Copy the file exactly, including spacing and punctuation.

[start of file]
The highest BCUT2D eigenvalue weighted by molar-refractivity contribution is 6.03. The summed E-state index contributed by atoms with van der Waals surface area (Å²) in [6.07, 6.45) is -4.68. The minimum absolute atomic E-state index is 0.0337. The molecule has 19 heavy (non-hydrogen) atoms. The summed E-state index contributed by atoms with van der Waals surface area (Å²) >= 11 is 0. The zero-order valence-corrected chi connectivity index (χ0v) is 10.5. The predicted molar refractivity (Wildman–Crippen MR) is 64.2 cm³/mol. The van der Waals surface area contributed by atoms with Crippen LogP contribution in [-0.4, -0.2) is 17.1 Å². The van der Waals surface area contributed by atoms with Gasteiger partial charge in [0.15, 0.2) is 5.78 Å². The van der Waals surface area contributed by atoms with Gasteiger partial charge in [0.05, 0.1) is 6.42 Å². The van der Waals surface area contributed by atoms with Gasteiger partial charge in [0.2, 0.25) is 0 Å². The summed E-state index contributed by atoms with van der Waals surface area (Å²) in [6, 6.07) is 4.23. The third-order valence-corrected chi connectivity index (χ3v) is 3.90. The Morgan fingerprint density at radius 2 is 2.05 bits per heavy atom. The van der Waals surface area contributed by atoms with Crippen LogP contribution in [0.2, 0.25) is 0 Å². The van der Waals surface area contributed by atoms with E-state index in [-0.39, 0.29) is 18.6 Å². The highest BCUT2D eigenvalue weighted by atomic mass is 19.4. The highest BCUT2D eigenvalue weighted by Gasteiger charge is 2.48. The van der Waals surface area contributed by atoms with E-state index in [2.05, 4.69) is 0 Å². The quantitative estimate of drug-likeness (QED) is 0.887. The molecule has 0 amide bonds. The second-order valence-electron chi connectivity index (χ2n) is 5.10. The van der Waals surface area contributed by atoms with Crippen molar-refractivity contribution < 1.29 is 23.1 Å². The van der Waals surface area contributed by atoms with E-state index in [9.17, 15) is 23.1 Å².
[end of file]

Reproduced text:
The highest BCUT2D eigenvalue weighted by molar-refractivity contribution is 6.03. The summed E-state index contributed by atoms with van der Waals surface area (Å²) in [6.07, 6.45) is -4.68. The minimum absolute atomic E-state index is 0.0337. The molecule has 19 heavy (non-hydrogen) atoms. The summed E-state index contributed by atoms with van der Waals surface area (Å²) >= 11 is 0. The zero-order valence-corrected chi connectivity index (χ0v) is 10.5. The predicted molar refractivity (Wildman–Crippen MR) is 64.2 cm³/mol. The van der Waals surface area contributed by atoms with Crippen LogP contribution in [-0.4, -0.2) is 17.1 Å². The van der Waals surface area contributed by atoms with Gasteiger partial charge in [0.15, 0.2) is 5.78 Å². The van der Waals surface area contributed by atoms with Gasteiger partial charge in [0.05, 0.1) is 6.42 Å². The van der Waals surface area contributed by atoms with Gasteiger partial charge in [0.2, 0.25) is 0 Å². The summed E-state index contributed by atoms with van der Waals surface area (Å²) in [6, 6.07) is 4.23. The third-order valence-corrected chi connectivity index (χ3v) is 3.90. The Morgan fingerprint density at radius 2 is 2.05 bits per heavy atom. The van der Waals surface area contributed by atoms with Crippen LogP contribution in [0.2, 0.25) is 0 Å². The van der Waals surface area contributed by atoms with E-state index in [-0.39, 0.29) is 18.6 Å². The highest BCUT2D eigenvalue weighted by atomic mass is 19.4. The highest BCUT2D eigenvalue weighted by Gasteiger charge is 2.48. The van der Waals surface area contributed by atoms with E-state index in [2.05, 4.69) is 0 Å². The quantitative estimate of drug-likeness (QED) is 0.887. The molecule has 0 amide bonds. The second-order valence-electron chi connectivity index (χ2n) is 5.10. The van der Waals surface area contributed by atoms with Crippen molar-refractivity contribution < 1.29 is 23.1 Å². The van der Waals surface area contributed by atoms with E-state index in [9.17, 15) is 23.1 Å².